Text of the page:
The Economist digs deep into the political economy of U.S. government shutdown over 3 days in January 2018.
Apple Boston

2018-01-13 08:39:00 Sat ET

The Economist digs deep into the political economy of U.S. government shutdown over 3 days in January 2018. In more than 4 years since 2014, U.S. government shutdown looks likely to end within a specific time frame. Government shutdowns cost a great deal, dampen stock market investor sentiments and expectations, and embarrass congressional members on the Senate and House of Representatives. Democrats now exacerbate procedural uncertainty and hence put pressure on the Republican Senate majority leader over DACA and Obamacare legislative issues. Both DACA and Obamacare are controversial milestones, and Democrats require reasonable solutions to carefully crafting better health care and immigration bills.

President Trump urges Congress to pass a *bill of love* for DACA recipients to stay with legal residency (but not citizenship) in exchange for better border security finance and stronger enforcement of immigration laws. Also, both Republicans and Democrats seek to present their alternative cases for health care reforms in lieu of Obamacare or the Affordable Care Act.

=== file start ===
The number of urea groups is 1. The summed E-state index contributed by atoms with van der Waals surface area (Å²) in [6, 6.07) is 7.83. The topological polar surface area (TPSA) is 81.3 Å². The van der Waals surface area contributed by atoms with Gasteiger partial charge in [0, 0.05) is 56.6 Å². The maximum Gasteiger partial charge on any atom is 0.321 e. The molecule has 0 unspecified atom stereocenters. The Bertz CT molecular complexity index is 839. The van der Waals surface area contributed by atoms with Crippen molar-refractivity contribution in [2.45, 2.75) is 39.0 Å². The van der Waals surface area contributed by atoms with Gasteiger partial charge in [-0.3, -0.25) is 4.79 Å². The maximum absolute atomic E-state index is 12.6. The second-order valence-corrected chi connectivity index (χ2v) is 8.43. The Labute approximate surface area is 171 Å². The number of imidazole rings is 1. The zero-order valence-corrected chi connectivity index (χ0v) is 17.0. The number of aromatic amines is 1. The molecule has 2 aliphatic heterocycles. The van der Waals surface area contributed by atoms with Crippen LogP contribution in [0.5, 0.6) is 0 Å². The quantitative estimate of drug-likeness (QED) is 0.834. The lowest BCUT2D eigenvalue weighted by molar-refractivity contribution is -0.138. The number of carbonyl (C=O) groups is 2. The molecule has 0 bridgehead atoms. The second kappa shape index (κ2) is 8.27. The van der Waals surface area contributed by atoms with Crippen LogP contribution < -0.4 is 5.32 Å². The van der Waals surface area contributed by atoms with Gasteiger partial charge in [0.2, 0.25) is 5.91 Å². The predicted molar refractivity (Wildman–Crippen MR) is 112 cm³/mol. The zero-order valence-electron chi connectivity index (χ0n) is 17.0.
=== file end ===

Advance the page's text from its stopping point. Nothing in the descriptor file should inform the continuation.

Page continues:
These legislative issues matter because an increase in U.S. government debt and deficit may trigger greater seigniorage in light of robust money supply growth and Treasury bond issuance. The resultant seigniorage discrepancy can translate into inflation that manifests in higher general prices for the typical American consumer. In accordance with its dual mandate of maximum employment and price stability, the Federal Reserve would need to accelerate the current neutral interest rate hike to contain inflation near full employment. These ripple effects may dampen stock and bond prices, investor sentiments, and macroeconomic expectations.

 


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